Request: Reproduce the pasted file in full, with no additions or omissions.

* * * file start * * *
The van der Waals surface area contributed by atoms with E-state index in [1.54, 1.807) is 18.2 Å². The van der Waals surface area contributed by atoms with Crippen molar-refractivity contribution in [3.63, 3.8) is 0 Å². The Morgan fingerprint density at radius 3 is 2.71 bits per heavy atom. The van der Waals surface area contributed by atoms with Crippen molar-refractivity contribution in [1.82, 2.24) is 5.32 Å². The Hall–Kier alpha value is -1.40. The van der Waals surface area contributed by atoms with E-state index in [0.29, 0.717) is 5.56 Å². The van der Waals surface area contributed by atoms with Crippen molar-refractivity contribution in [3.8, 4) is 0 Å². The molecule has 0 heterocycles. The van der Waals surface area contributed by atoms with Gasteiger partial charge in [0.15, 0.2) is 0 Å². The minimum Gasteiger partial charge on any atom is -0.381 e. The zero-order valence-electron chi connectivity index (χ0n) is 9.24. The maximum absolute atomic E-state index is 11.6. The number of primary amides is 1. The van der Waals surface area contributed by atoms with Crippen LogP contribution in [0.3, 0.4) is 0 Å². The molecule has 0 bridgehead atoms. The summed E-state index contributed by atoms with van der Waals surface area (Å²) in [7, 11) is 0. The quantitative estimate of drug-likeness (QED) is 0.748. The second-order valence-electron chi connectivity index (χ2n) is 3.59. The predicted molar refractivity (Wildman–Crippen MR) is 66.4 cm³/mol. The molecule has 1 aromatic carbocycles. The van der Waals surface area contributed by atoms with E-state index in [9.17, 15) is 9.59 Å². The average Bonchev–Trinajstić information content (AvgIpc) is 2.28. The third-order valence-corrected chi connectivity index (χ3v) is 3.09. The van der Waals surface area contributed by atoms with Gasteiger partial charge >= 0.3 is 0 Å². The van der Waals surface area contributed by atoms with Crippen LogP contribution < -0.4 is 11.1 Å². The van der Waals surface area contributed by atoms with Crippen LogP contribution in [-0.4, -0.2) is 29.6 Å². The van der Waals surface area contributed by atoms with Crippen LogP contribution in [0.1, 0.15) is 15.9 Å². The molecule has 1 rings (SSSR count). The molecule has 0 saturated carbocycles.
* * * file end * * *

The van der Waals surface area contributed by atoms with E-state index in [1.54, 1.807) is 18.2 Å². The van der Waals surface area contributed by atoms with Crippen molar-refractivity contribution in [3.63, 3.8) is 0 Å². The Morgan fingerprint density at radius 3 is 2.71 bits per heavy atom. The van der Waals surface area contributed by atoms with Crippen molar-refractivity contribution in [1.82, 2.24) is 5.32 Å². The Hall–Kier alpha value is -1.40. The van der Waals surface area contributed by atoms with E-state index in [0.29, 0.717) is 5.56 Å². The van der Waals surface area contributed by atoms with Crippen molar-refractivity contribution in [3.8, 4) is 0 Å². The molecule has 0 heterocycles. The van der Waals surface area contributed by atoms with Gasteiger partial charge in [0.15, 0.2) is 0 Å². The minimum Gasteiger partial charge on any atom is -0.381 e. The zero-order valence-electron chi connectivity index (χ0n) is 9.24. The maximum absolute atomic E-state index is 11.6. The number of primary amides is 1. The van der Waals surface area contributed by atoms with Crippen LogP contribution in [0.3, 0.4) is 0 Å². The molecule has 0 bridgehead atoms. The summed E-state index contributed by atoms with van der Waals surface area (Å²) in [7, 11) is 0. The quantitative estimate of drug-likeness (QED) is 0.748. The second-order valence-electron chi connectivity index (χ2n) is 3.59. The predicted molar refractivity (Wildman–Crippen MR) is 66.4 cm³/mol. The molecule has 1 aromatic carbocycles. The van der Waals surface area contributed by atoms with E-state index in [9.17, 15) is 9.59 Å². The average Bonchev–Trinajstić information content (AvgIpc) is 2.28. The third-order valence-corrected chi connectivity index (χ3v) is 3.09. The van der Waals surface area contributed by atoms with Gasteiger partial charge >= 0.3 is 0 Å². The van der Waals surface area contributed by atoms with Crippen LogP contribution < -0.4 is 11.1 Å². The van der Waals surface area contributed by atoms with Crippen LogP contribution in [-0.4, -0.2) is 29.6 Å². The van der Waals surface area contributed by atoms with Crippen LogP contribution in [0.1, 0.15) is 15.9 Å². The molecule has 1 rings (SSSR count). The molecule has 0 saturated carbocycles.